Most of these examples communication skills require a mastery of many more basic communicative abilities. By including these skills in your CV — or even better, providing an example of a time you proved you possess the skill — you’ll build a far more three dimensional picture than simply saying you’re a “good communicator”.


You could be asking your manager for an extension or convincing the board of members on a strategic decision. To influence means to persuade someone by sharing information in a way that is likely to affect their decision. This actually requires a mix of complex skills and most roles require some level of influencing. 


Like influencing, negotiation is a careful balance of various capabilities. The goal is to find an agreement with someone who might have an opposing viewpoint. There is an achievement in landing on a decision that both parties are willing to accept. However, just as important is the way that you navigate the journey to arrive at that point. 

Can you carry out the interaction while making the other person feel at ease and like they’re getting a great deal out of the situation? Or perhaps you recognise that this is a moment to be serious? Congratulations, you’ve mastered a plethora of communication skills.


Turning data into a narrative is a hot topic. Not only does it exercise your ability to interpret information, but creating a narrative from it will help people to remember it better. Storytelling also requires you to adapt what you’re saying to the audience at hand (hello, empathy!). Plus, if you’re presenting that information, you’re likely tapping into non-verbal and even visual communication skills, too. 

Body Language

When it comes to body language, everything from your posture to the way that you gesticulate will play a part in how your message is received by others. 

Expert tip

Body language in the workplace

Mastering the handshake, maintaining eye contact, and respecting cultural norms about spacing or proximity. The Forbes Business Council lists all of these as ways you can use your body language to improve your colleagues’ perception of you in the workplace.

Conflict resolution

When diametric positions collide, you have conflict. That’s normal, especially when it comes to working with other people. However, conflict doesn’t equate to aggression. 

Having the emotional maturity to understand both perspectives and find a way to resolve the situation not only shows a host of great communication skills, but it overlaps into many of the other qualities that any manager would want on their team.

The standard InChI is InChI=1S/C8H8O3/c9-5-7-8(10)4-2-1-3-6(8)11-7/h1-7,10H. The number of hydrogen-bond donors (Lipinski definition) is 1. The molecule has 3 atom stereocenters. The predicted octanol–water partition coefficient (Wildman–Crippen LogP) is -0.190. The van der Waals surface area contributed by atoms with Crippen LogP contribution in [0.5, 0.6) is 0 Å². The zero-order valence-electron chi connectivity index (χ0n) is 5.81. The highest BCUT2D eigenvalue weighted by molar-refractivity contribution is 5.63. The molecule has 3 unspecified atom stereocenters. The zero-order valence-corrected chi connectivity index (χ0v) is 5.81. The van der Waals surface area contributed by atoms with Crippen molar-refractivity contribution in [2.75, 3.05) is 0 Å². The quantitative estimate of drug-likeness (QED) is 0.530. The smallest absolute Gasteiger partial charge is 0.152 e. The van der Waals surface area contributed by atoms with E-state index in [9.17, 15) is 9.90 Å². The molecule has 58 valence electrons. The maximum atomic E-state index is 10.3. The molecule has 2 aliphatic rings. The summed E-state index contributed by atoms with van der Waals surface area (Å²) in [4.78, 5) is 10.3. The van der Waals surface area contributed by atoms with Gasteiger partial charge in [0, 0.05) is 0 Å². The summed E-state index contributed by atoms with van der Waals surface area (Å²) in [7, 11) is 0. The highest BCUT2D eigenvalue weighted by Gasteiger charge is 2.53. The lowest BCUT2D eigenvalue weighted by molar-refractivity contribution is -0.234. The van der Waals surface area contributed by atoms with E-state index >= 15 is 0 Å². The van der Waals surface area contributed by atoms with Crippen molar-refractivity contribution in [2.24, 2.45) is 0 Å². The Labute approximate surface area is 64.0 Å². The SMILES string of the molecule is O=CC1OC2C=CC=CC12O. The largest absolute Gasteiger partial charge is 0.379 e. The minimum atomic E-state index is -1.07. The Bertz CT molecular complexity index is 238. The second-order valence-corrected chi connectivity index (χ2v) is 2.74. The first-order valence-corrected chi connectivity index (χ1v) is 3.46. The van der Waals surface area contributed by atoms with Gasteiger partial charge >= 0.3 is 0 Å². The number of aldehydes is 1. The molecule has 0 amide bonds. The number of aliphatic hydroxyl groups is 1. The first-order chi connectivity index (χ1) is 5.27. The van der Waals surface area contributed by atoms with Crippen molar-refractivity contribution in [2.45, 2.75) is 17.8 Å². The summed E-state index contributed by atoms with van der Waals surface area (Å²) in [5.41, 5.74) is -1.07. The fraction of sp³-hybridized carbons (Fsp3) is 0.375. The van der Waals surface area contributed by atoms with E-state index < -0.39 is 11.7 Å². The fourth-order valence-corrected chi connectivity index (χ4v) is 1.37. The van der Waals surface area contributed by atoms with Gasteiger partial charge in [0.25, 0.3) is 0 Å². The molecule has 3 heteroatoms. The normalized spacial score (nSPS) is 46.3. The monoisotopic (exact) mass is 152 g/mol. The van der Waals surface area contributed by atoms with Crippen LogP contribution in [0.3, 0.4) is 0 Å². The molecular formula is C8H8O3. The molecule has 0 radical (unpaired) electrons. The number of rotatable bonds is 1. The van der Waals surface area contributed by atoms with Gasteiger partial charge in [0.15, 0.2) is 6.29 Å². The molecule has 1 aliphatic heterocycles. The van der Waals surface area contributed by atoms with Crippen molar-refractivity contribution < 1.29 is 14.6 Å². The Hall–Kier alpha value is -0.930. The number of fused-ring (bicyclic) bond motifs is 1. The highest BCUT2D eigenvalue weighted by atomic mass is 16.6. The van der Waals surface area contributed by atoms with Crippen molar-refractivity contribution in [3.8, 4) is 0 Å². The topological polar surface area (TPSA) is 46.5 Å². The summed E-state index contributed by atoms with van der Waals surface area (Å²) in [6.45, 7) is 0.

Offering feedback requires careful listening and interpretation. The ability to receive feedback is just as important. Being good at both means that you can carry out constructive conversations that could lead to significant and impactful changes. 


Empathy requires listening, but it’s also about hearing the things that are unsaid. Does what a person is saying match their non-verbal communication? Can you go a step further and relate to how they’re feeling? 

Empathy is important for everyone, but particularly for anyone who manages a team or plays an important role in client or stakeholder liaison. 


Most communicative tasks will require some level of analysis. Even simply paraphrasing meeting notes asks you to process information and prioritise what is most important along the way. This is particularly important for highly analytical tasks such as report writing and interpreting data. 


The way you communicate something is just as important as what you are communicating. If you can understand how and when your communication will be most effective, then you are exercising strategic communication. 

You might find that you’ve already done this on some level in your current role, whether you’re a salesperson deliberating on the best way to present a pitch or are a marketing professional choosing the channels you use for a campaign.


By exhibiting responsive behaviours you are demonstrating multiple personal abilities. Part of being responsive may include making sure the other person perceives how engaged you are. It also includes getting back to someone with the appropriate speed. As well as pushing the project forwards, this shows you possess the empathy to respect the other person’s time.

How to write a CV
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How to write a CV

Knowing how to write a CV takes effort, but we help break down the mystery. Take a look at this detailed guide to learn more about how to structure, write, and design a job-winning CV.

Key takeaways.

  1. The way you receive communication from others is just as important as the way you give it.
  2. Balance your written, verbal, non-verbal, and visual communication skills whenever you’re looking for the most efficient way to share information.
  3. A variety of communication skills are in high demand in the workplace, so remember to truly demonstrate them during the hiring process.
  4. Use nuanced examples of top communication skills which actually exhibit multiple communicative abilities for the best results.